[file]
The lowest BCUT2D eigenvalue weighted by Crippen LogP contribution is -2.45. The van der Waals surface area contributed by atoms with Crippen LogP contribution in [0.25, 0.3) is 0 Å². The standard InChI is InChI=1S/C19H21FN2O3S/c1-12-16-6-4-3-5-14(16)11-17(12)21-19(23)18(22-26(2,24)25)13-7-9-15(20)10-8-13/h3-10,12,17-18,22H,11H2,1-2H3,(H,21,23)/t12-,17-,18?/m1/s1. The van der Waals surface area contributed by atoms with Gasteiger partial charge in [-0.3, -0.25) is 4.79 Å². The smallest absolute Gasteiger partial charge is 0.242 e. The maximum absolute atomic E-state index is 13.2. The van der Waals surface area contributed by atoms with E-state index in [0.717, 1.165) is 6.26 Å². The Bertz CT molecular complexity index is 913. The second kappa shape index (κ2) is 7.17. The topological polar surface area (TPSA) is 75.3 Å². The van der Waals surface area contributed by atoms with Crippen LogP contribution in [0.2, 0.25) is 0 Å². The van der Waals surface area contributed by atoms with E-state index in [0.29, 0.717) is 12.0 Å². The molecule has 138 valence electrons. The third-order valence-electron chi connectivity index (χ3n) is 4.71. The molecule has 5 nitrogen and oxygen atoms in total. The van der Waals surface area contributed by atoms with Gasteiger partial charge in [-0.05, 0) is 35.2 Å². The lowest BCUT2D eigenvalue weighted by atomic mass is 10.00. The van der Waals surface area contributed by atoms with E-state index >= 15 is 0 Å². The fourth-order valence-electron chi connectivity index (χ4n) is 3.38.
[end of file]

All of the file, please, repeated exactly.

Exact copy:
The lowest BCUT2D eigenvalue weighted by Crippen LogP contribution is -2.45. The van der Waals surface area contributed by atoms with Crippen LogP contribution in [0.25, 0.3) is 0 Å². The standard InChI is InChI=1S/C19H21FN2O3S/c1-12-16-6-4-3-5-14(16)11-17(12)21-19(23)18(22-26(2,24)25)13-7-9-15(20)10-8-13/h3-10,12,17-18,22H,11H2,1-2H3,(H,21,23)/t12-,17-,18?/m1/s1. The van der Waals surface area contributed by atoms with Gasteiger partial charge in [-0.3, -0.25) is 4.79 Å². The smallest absolute Gasteiger partial charge is 0.242 e. The maximum absolute atomic E-state index is 13.2. The van der Waals surface area contributed by atoms with E-state index in [0.717, 1.165) is 6.26 Å². The Bertz CT molecular complexity index is 913. The second kappa shape index (κ2) is 7.17. The topological polar surface area (TPSA) is 75.3 Å². The van der Waals surface area contributed by atoms with Crippen LogP contribution in [0.2, 0.25) is 0 Å². The van der Waals surface area contributed by atoms with E-state index in [0.29, 0.717) is 12.0 Å². The molecule has 138 valence electrons. The third-order valence-electron chi connectivity index (χ3n) is 4.71. The molecule has 5 nitrogen and oxygen atoms in total. The van der Waals surface area contributed by atoms with Gasteiger partial charge in [-0.05, 0) is 35.2 Å². The lowest BCUT2D eigenvalue weighted by atomic mass is 10.00. The van der Waals surface area contributed by atoms with E-state index >= 15 is 0 Å². The fourth-order valence-electron chi connectivity index (χ4n) is 3.38.